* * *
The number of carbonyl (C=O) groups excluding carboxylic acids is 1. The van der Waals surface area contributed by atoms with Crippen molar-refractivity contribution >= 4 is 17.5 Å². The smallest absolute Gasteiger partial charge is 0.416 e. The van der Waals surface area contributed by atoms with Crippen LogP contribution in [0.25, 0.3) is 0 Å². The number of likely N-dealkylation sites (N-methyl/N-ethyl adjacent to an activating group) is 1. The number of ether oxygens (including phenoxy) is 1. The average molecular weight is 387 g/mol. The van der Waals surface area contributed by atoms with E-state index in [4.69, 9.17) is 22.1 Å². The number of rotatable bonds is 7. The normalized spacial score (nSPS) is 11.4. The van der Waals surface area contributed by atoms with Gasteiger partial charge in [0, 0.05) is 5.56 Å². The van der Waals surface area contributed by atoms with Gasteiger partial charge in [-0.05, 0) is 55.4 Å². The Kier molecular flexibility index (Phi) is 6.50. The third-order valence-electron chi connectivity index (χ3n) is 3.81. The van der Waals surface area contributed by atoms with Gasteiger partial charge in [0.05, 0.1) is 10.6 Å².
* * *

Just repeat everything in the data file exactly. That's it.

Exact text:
The number of carbonyl (C=O) groups excluding carboxylic acids is 1. The van der Waals surface area contributed by atoms with Crippen molar-refractivity contribution >= 4 is 17.5 Å². The smallest absolute Gasteiger partial charge is 0.416 e. The van der Waals surface area contributed by atoms with Crippen LogP contribution in [0.25, 0.3) is 0 Å². The number of likely N-dealkylation sites (N-methyl/N-ethyl adjacent to an activating group) is 1. The number of ether oxygens (including phenoxy) is 1. The average molecular weight is 387 g/mol. The van der Waals surface area contributed by atoms with E-state index in [4.69, 9.17) is 22.1 Å². The number of rotatable bonds is 7. The normalized spacial score (nSPS) is 11.4. The van der Waals surface area contributed by atoms with Gasteiger partial charge in [0, 0.05) is 5.56 Å². The van der Waals surface area contributed by atoms with Gasteiger partial charge in [-0.05, 0) is 55.4 Å². The Kier molecular flexibility index (Phi) is 6.50. The third-order valence-electron chi connectivity index (χ3n) is 3.81. The van der Waals surface area contributed by atoms with Gasteiger partial charge in [0.05, 0.1) is 10.6 Å².